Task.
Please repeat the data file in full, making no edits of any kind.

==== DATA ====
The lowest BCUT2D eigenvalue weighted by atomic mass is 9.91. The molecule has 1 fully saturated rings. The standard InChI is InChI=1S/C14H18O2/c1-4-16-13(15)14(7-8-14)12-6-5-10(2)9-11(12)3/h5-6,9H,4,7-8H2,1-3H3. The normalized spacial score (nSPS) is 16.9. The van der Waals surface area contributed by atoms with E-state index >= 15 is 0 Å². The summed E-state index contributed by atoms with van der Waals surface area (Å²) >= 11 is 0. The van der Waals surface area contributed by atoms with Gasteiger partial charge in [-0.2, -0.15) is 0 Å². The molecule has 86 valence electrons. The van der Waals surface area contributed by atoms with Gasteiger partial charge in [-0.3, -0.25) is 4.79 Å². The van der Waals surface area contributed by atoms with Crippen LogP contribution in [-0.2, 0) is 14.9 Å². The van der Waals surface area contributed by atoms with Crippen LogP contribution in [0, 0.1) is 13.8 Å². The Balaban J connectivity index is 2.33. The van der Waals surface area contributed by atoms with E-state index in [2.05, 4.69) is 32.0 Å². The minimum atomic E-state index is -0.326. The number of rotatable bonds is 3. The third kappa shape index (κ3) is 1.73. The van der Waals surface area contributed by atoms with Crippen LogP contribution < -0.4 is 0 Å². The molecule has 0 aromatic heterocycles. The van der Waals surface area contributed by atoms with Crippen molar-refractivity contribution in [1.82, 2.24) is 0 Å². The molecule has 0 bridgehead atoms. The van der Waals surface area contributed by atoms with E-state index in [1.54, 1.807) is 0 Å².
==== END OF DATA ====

The lowest BCUT2D eigenvalue weighted by atomic mass is 9.91. The molecule has 1 fully saturated rings. The standard InChI is InChI=1S/C14H18O2/c1-4-16-13(15)14(7-8-14)12-6-5-10(2)9-11(12)3/h5-6,9H,4,7-8H2,1-3H3. The normalized spacial score (nSPS) is 16.9. The van der Waals surface area contributed by atoms with E-state index >= 15 is 0 Å². The summed E-state index contributed by atoms with van der Waals surface area (Å²) >= 11 is 0. The van der Waals surface area contributed by atoms with Gasteiger partial charge in [-0.2, -0.15) is 0 Å². The molecule has 86 valence electrons. The van der Waals surface area contributed by atoms with Gasteiger partial charge in [-0.3, -0.25) is 4.79 Å². The van der Waals surface area contributed by atoms with Crippen LogP contribution in [-0.2, 0) is 14.9 Å². The van der Waals surface area contributed by atoms with Crippen LogP contribution in [0, 0.1) is 13.8 Å². The Balaban J connectivity index is 2.33. The van der Waals surface area contributed by atoms with E-state index in [2.05, 4.69) is 32.0 Å². The minimum atomic E-state index is -0.326. The number of rotatable bonds is 3. The third kappa shape index (κ3) is 1.73. The van der Waals surface area contributed by atoms with Crippen LogP contribution < -0.4 is 0 Å². The molecule has 0 aromatic heterocycles. The van der Waals surface area contributed by atoms with Crippen molar-refractivity contribution in [1.82, 2.24) is 0 Å². The molecule has 0 bridgehead atoms. The van der Waals surface area contributed by atoms with E-state index in [1.54, 1.807) is 0 Å².